Every sentence has a simple subject and a complete subject.
Today, we’re breaking down what exactly a simple subject is and how to identify it in a sentence.
What Is the Simple Subject?
In order to understand what a simple subject is, we need to understand the parts of a sentence.
The subject contains a noun or noun phrase, but there are sometimes nouns in the predicate, too. So, how do you tell the difference?
The noun or noun phrase that is “doing” the verb is the subject.
Let’s look at an example of a subject and a predicate. The subject is in bold, and the predicate is highlighted.
- The man ran to the store.
The verb “ran,” and everything after it, is the predicate. Predicate nouns, like “store” in this example, are not what the sentence is about. The man is the one running, so he is the subject.
Now that you know what a subject is, we can discuss simple subjects vs. complete subjects. The simple subject only refers to the main word without modifiers.
A complete subject refers to the simple subject plus any modifiers, which might be articles, adjectives, or even phrases.
In our previous example, “man” is the simple subject. “The man” is the complete subject.
What Is the Simple Subject of the Sentence?
To find the simple subject in a sentence, you must eliminate extra words to find the “who” or “what.”
Here’s another example with the simple subject in bold.
- The friendly dog played fetch.
“The friendly dog” is the complete subject with the extra words “the friendly” modifying the main noun, “dog.” This makes “dog” the simple subject.
It doesn’t matter how many modifiers there are in a subject, the simple subject is always just the noun or noun phrase.
A noun phrase is when a noun involves two or more non-modifying words, like “ice cream.”
The simple subject will tell you whether your subject is singular or plural, so you can make sure it agrees with your verb. Our free grammar checker will ensure your subject–verb agreement is correct every time.
Types of Simple Subjects
Occasionally, simple subjects that are proper nouns are two words, such as a first and last name. Most of the time, however, a simple subject is a single word, either a noun or pronoun.
Sometimes an infinitive functions as a subject, and sometimes sentences use compound nouns. In these cases, the simple subjects are two words.
Let’s look a few words examples of two-word simple subjects:
(Proper noun) U.S. President Abraham Lincoln was elected in 1860.
(Infinitive) To drink fine wine is one of life’s greatest pleasures.
(Compound noun) The cold ice cream tasted refreshing on a summer day.
Sometimes, there is more than one subject in a sentence. This is called a compound subject.
A compound subject can have two or more simple subjects, or two or more complex subjects. It can also have simple subjects and a complex subject.
Here’s an example sentence with a compound subject.
- The black cat and the little girl played together all day.
The compound subject is “the black cat and the little girl.” The simple subjects are “cat” and “girl.”
Here’s an example where there is a simple subject and a complex subject.
- Bill and his wife have been married for thirty years.
“Bill” and “wife” are simple subjects. “His wife” is a complex subject.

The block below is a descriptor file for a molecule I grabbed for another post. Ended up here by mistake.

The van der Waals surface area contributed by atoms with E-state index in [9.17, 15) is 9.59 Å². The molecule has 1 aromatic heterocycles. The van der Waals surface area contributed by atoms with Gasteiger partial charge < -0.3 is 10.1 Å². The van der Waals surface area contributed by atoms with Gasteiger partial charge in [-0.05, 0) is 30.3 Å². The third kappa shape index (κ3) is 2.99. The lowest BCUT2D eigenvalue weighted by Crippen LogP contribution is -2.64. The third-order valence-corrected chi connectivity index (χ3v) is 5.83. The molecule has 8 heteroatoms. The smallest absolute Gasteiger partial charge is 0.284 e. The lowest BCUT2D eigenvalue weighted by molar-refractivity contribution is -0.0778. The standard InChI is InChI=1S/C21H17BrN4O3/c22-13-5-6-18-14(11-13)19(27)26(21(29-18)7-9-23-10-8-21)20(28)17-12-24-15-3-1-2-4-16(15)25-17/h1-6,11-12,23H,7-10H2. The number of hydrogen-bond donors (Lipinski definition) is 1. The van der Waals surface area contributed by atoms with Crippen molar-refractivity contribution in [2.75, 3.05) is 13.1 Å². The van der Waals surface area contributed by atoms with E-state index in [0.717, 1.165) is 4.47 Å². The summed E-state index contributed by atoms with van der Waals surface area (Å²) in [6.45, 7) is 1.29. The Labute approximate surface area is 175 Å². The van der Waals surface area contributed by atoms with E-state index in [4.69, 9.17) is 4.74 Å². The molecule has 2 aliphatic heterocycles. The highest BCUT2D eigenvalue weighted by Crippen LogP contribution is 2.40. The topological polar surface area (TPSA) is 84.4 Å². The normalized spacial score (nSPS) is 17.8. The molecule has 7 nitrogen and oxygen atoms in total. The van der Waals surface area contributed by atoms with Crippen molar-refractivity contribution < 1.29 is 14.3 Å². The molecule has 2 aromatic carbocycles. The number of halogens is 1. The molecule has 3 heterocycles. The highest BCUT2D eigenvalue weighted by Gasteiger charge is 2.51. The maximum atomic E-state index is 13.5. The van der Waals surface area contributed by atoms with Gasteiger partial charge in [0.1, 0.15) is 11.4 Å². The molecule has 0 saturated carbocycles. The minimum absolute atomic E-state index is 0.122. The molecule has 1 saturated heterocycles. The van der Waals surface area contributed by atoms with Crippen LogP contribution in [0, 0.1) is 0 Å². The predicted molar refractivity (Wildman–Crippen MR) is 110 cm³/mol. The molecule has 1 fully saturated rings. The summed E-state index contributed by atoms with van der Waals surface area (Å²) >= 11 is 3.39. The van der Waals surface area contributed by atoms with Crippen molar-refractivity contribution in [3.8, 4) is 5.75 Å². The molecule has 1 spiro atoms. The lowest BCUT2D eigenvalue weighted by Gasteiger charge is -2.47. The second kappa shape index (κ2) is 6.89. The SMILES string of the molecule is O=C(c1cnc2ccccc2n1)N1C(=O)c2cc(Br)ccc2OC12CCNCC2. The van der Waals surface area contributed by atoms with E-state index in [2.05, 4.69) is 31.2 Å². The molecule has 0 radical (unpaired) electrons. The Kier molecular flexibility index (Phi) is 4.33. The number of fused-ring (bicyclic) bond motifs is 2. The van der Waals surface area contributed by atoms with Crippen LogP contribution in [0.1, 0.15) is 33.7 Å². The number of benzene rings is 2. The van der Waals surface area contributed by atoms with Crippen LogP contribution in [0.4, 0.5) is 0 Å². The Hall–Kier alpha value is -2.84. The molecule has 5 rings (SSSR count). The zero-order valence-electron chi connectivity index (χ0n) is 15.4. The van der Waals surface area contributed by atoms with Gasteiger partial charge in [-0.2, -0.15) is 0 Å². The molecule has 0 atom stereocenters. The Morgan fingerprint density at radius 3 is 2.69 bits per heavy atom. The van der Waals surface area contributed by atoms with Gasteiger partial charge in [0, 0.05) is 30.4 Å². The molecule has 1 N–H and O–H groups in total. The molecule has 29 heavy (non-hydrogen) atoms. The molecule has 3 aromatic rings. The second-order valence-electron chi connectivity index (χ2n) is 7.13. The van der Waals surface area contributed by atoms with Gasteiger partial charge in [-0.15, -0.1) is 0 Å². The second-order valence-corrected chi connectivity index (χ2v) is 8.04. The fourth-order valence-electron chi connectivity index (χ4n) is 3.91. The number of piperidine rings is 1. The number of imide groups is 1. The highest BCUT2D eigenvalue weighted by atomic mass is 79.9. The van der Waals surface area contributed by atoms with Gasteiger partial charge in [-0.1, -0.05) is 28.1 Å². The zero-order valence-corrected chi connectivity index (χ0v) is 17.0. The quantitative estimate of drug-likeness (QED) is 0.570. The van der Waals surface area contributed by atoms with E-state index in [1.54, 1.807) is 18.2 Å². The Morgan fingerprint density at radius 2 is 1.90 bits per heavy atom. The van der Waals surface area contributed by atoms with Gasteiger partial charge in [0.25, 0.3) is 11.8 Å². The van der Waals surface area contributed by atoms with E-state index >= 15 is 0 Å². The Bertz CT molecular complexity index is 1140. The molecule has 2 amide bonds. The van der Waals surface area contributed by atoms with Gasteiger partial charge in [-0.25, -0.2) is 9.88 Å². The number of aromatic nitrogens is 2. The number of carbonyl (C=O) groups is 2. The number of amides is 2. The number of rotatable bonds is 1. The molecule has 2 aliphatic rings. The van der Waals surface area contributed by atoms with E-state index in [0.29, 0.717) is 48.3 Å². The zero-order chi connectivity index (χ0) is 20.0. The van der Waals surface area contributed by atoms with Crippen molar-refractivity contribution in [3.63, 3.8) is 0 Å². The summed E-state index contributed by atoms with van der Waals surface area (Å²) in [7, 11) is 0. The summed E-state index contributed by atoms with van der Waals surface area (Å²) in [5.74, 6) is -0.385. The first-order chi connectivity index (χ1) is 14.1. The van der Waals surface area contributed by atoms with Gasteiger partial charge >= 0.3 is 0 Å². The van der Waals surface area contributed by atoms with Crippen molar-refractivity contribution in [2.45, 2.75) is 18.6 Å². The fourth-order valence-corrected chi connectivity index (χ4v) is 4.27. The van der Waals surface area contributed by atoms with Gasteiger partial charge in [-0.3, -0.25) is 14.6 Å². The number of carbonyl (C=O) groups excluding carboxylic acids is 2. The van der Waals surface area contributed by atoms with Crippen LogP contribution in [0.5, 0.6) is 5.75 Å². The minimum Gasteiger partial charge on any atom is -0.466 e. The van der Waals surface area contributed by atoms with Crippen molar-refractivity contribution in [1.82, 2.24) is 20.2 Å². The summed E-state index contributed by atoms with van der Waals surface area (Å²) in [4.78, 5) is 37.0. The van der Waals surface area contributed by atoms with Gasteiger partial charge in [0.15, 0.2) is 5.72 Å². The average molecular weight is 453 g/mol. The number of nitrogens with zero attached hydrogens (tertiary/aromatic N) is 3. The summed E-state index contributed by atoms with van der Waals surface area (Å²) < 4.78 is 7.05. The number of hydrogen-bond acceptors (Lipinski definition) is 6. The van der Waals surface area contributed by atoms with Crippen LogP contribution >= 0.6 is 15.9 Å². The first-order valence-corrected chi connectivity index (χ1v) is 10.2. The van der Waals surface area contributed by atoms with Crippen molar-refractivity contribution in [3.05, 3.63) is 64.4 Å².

Now, let’s look at a sentence with three separate subjects.
- My friend Michelle, her husband, and I drove to the movies.
There are three people in this sentence that do the verb meaning that they are all subjects. If we take away the modifiers, we can find each simple subject. The first simple subject is “Michelle,” then “husband,” and finally, “I.”
Simple Subject Examples
Now that we know what a simple subject is, let’s practice identifying it in some simple subject examples. The simple subject is bold in each example.
We’ll start with examples with just one simple subject.
- Do the cute babies love story time?
- The bearded man over there is my history teacher.
- Last year, I went on vacation to Acapulco.
- On Saturday, my friends surprised me with a birthday party.
- Despite having a terrible day, Jane went to bed smiling.
- Tortoises move slowly and can live a long time.
- Running is my favorite form of exercise.
Now, let’s look at a few examples where the singular simple subject is multiple words.
- The famous author F. Scott Fitzgerald was part of the Lost Generation.
- When was the Golden Gate Bridge built?
- Carrot cake is my favorite type of cake.
- The Founding Father John Adams was the second president of the United States.
- Every year, the Supreme Court hears cases from October through April.
- To write a bestselling novel is my ultimate dream.
- Neil Patrick Harris is such a funny actor.
Finally, let’s find each simple subject in some sentences with compound subjects.
- Will Mark and Manuel attend the game tomorrow?
- Yesterday, my mom, my older sister, and my three-year-old niece came to visit.
- Whales and dolphins are mammals, not fish.
- Both the bananas and the apples went bad in the fruit basket.
- Did you and your friends have a good time?
- Laundry and mopping are my least favorite chores.
- The Rangers, the Mariners, and the Yankees are all major-league baseball teams.
Once you can identify the simple subject, the rest of the sentence becomes easier to understand.
Remember, the simple subject tells you who or what a sentence is about without any extra words.